Student loan debt still crippling burden for millions of Americans

Student debt increases the gap between rich and poor. (File/AFP)
Updated 20 November 2018
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Student loan debt still crippling burden for millions of Americans

  • 42.2 million Americans were repaying a federal student loan at the end of June 2018 for a total sum of nearly $1.5 trillion
  • Many students take out loans from the federal government or private lenders

WASHINGTON: Michael Bloomberg’s record $1.8 billion donation for financial aid to Johns Hopkins University highlights the problem of student debt in America, which can still be a burden even years after graduation.
According to the Department of Education, 42.2 million Americans were repaying a federal student loan at the end of June 2018 for a total sum of nearly $1.5 trillion, the largest volume of debt after home loans.
Bloomberg, the former mayor of New York, said he was making the gift to his alma mater to help qualified low- and middle-income students more easily afford access to university in a country where post-secondary education fees at elite schools routinely exceed $50,000 a year, a prohibitive barrier for most families.
“I was lucky: My father was a bookkeeper who never made more than $6,000 a year. But I was able to afford Johns Hopkins University through a National Defense student loan and by holding down a job on campus,” Bloomberg, who also founded the financial news service of the same name, wrote in a New York Times op-ed.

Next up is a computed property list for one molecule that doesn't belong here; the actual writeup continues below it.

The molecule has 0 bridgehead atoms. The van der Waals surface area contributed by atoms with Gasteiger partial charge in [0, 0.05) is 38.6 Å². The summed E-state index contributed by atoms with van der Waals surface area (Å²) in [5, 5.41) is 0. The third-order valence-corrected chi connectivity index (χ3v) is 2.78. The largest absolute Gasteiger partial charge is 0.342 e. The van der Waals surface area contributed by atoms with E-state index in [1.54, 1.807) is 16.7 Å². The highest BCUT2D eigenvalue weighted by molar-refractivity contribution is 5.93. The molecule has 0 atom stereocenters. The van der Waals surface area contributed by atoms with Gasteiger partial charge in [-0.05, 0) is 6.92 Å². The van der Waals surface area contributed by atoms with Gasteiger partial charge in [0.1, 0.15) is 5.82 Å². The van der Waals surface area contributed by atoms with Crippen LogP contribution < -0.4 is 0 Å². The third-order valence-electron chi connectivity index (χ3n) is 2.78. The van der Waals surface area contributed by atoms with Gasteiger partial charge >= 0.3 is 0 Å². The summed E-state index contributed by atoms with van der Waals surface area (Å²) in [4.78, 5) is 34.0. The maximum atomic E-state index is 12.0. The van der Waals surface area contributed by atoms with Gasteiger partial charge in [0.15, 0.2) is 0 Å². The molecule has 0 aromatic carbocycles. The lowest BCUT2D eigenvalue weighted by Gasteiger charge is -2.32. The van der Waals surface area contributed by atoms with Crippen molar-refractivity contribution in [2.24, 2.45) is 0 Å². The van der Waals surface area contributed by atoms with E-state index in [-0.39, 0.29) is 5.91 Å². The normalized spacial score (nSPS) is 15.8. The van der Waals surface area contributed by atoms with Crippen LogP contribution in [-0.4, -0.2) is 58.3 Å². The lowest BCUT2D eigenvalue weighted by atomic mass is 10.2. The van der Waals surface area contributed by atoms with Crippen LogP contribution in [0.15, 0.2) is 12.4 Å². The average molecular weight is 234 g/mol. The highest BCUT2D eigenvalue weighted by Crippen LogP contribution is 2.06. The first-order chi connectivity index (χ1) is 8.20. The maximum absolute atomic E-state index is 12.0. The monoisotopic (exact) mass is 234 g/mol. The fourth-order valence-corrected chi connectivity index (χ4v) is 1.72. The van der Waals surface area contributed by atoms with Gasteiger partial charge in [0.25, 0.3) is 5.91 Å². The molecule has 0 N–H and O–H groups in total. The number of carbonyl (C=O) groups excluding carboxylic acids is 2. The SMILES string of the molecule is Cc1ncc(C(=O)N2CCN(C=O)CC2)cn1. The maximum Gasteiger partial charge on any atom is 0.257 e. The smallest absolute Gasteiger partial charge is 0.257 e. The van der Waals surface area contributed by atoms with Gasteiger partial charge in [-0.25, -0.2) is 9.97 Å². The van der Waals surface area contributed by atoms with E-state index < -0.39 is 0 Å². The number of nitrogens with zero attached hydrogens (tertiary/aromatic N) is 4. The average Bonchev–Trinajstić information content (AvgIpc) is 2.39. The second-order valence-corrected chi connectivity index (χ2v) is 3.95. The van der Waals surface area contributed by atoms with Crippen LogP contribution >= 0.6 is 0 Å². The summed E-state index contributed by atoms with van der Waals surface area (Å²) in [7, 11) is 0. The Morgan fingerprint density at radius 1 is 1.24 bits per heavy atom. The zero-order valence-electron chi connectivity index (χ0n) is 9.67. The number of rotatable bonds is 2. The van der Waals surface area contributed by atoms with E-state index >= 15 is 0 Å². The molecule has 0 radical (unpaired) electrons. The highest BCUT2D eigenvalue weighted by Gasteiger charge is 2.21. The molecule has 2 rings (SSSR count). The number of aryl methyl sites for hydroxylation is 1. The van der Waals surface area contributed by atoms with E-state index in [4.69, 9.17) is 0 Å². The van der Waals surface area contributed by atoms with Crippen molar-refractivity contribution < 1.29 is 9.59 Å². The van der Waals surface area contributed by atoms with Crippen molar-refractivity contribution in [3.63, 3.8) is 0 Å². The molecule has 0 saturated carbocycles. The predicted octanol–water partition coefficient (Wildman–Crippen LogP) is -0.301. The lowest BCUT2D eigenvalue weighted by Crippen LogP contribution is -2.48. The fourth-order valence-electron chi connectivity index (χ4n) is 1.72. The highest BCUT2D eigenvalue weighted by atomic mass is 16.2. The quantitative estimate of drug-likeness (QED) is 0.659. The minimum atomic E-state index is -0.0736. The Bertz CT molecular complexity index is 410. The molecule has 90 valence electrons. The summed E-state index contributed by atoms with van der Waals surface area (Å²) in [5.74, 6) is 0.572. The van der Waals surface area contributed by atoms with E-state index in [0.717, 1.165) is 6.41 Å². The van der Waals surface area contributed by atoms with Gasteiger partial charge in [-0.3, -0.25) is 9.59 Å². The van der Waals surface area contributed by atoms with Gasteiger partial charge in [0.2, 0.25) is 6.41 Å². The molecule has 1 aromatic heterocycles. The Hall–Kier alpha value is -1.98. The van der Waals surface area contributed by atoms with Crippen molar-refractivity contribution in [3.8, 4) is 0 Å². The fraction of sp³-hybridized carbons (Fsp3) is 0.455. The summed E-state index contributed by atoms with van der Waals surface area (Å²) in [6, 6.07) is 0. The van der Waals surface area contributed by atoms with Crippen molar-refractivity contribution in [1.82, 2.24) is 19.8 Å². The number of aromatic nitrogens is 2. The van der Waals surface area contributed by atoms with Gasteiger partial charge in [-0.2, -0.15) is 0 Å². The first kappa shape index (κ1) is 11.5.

The donation, believed to be the biggest ever to a university, “will ensure that we are able to recruit more first-generation and low-income students and provide them with full access to every dimension of the Johns Hopkins experience,” its head Ronald Daniels said.
Currently, 44 percent of students at the institution in Baltimore, Maryland, complete their studies in debt, on average owing more than $24,000, university data shows.
For Sandy Baum, a university professor at the Urban Institute, Bloomberg’s gift is “great” but “that’s just a drop in the ocean.”
His move would have had a bigger impact if he gave money to improve the quality of education for more students, in less elite private or public institutions, she told AFP, adding that they sorely lack funding.
Baum is not opposed to student loans because for most students, the choice becomes one between not going to university or borrowing to go.
Most students’ loans, she says, amount to between $15,000 and $20,000 but getting $40,000 in debt is not unusual for a bachelor’s degree (four years of study).
The College Board estimates the average cost of a four-year course in a private university at $34,740, not counting additional accommodation and living expenses.
Many students take out loans from the federal government or private lenders.
Some, especially the less wealthy, fall into the spiral of over-indebtedness when they find themselves unable to repay their loans.
They no longer have access to credit, cannot rent a home or buy a car. A local cable channel this summer launched a game, “Paid Off,” in which the participants battle it out to see who has their student debt cleared.